District Court rules on disability discrimination claim against CUHK’s decision to terminate student’s university course due to mental health conditions


On the 18th of January 2022, C v The Chinese University of Hong Kong [2022] HKDC 77 called on the District Court to consider the University’s decision to terminate the studies of a student suffering from depression and generalised anxiety disorder within the meaning of section 2 of the Disability Discrimination Ordinance, Cap 487 (“DDO“).

The student (‘C’), upon failing to meet graduation requirements, submitted a late application for an extension of the maximum study period (“MSP“) to complete the assignments she had previously failed to do. In support of her application, C  included medical  reports signed by her psychiatrist as supporting evidence that she had not been able to complete the assignments due to difficulties with her diagnosed mental health condition. However, the University rejected C’s application for an extension and discontinued her studies. C then commenced  proceedings at the District Court.  C claimed that the University’s decision to reject her application and terminate her enrolment had relied on her psychiatric condition to her disadvantage and was directly discriminatory.  Alternatively, C claimed that the inflexible application of the MSP was indirectly discriminatory against those with disabilities who required extended periods of leave.  C also complained of instances of harassment and victimisation as part of a broader pattern of discrimination arising from the absence of any policy framework to address the needs of students with disabilities at the University.


The Court mainly focused on whether or not the University’s decision to reject the application was solely based on C’s mental illnesses. Not only did C plead that the University used her mental illness as a reason to reject her but also that the University used condescending, stereotyping and patronising language that supported this perception.

The Court was unable to find direct discrimination in the University’s decision, and found that the reference to C’s medical history was included in the Termination Letter to highlight that the pressure for C to complete the outstanding assignments in such a short period of time would not be in her best interests. As C expected the University to consider her medical condition, the University certainly “could and should have regard to the same”. It does not follow that any decision that the University subsequently made must be on the ground of her disability and hence directly discriminatory (§142).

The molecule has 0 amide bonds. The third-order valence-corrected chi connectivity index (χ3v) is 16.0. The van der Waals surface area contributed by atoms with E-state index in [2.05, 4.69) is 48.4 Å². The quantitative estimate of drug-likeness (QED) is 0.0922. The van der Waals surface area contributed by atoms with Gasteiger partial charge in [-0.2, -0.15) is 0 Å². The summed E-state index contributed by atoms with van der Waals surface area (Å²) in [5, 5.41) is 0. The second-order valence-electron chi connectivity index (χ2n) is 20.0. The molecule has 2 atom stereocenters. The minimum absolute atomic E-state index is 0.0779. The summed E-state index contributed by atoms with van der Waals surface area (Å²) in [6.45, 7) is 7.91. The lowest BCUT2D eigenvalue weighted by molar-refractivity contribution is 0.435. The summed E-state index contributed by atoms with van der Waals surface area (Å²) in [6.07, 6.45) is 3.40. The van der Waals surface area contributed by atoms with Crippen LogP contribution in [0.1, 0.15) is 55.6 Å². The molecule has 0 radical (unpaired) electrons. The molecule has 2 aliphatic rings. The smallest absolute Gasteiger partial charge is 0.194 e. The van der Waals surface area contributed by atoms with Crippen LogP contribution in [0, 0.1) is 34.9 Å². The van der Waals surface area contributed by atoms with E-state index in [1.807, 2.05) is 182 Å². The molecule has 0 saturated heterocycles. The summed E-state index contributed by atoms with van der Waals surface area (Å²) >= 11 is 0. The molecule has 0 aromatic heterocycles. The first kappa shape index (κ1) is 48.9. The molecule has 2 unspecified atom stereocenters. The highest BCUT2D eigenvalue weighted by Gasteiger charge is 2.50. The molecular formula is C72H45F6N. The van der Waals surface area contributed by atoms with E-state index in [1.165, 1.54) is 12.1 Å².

The Court also rejected C’s claim of indirect discrimination. His Honour Judge Kent Yee held that on the balance of probabilities, there was no basis to find that a considerably smaller portion of students with a disability, including C’s disability can comply with the 4-year MSP applicable to her. The Court was satisfied that the 4-year MSP has a perfectly legitimate objective and the means to achieve the objective are reasonable. Further, the extensions expressly provided in the University’s regulations safeguard the rights of those students who, for whatever reasons, fail to complete the Master of Arts Programme within the 4-year MSP. The 4-year MSP is adequately justified and there is no proportionality issue (§173).

Notably, the Court held that so long as a claimant can prove the material facts for both direct discrimination required under section 6(a) of DDO and the material facts for indirect discrimination required under section 6(b) of DDO, he should succeed in both claims, and there is nothing conceptually wrong or objectionable for a claimant to make both claims in an action (§83).

The Court also dismissed C’s victimisation claim as being unfounded having found that her direct and indirect discrimination claims were unsustainable.


Although the present case centers on a claim brought by a student against an university, the judgment highlighted some important points for employers.  When dealing with an employee with a disability , employers would naturally take into account the employee’s disability in their decision making process, which the employee would expect them to do. Nevertheless, employers should carefully note that there is a fine line between taking the disability into account when making a decision and making a decision because of the disability (which could be discriminatory), unless it falls under the exception under section 12(2)(c)(i) and (ii) of DDO. The exception is if the employer finds that the employee, because of the disability, would be unable to carry out the inherent requirements of the particular employment, or if the accommodation required would create unjustifiable hardship for the employer. In the Disability Discrimination Ordinance Code of Practice on Employment published by the Equal Opportunities Commission, “inherent requirements” refer to the core requirements that are essential or intrinsic to a specific occupation (§5.8), and “reasonable accommodation” means the services or facilities that are needed for an employee with a disability to perform the inherent requirements (§5.18).   Therefore, employers should ensure that the reasons for taking any action or step that may be unfavourable to the employee are legitimate.  Employers should also properly document the reasons for such decision .

For details, the full judgment can be found here.

4 July 2022
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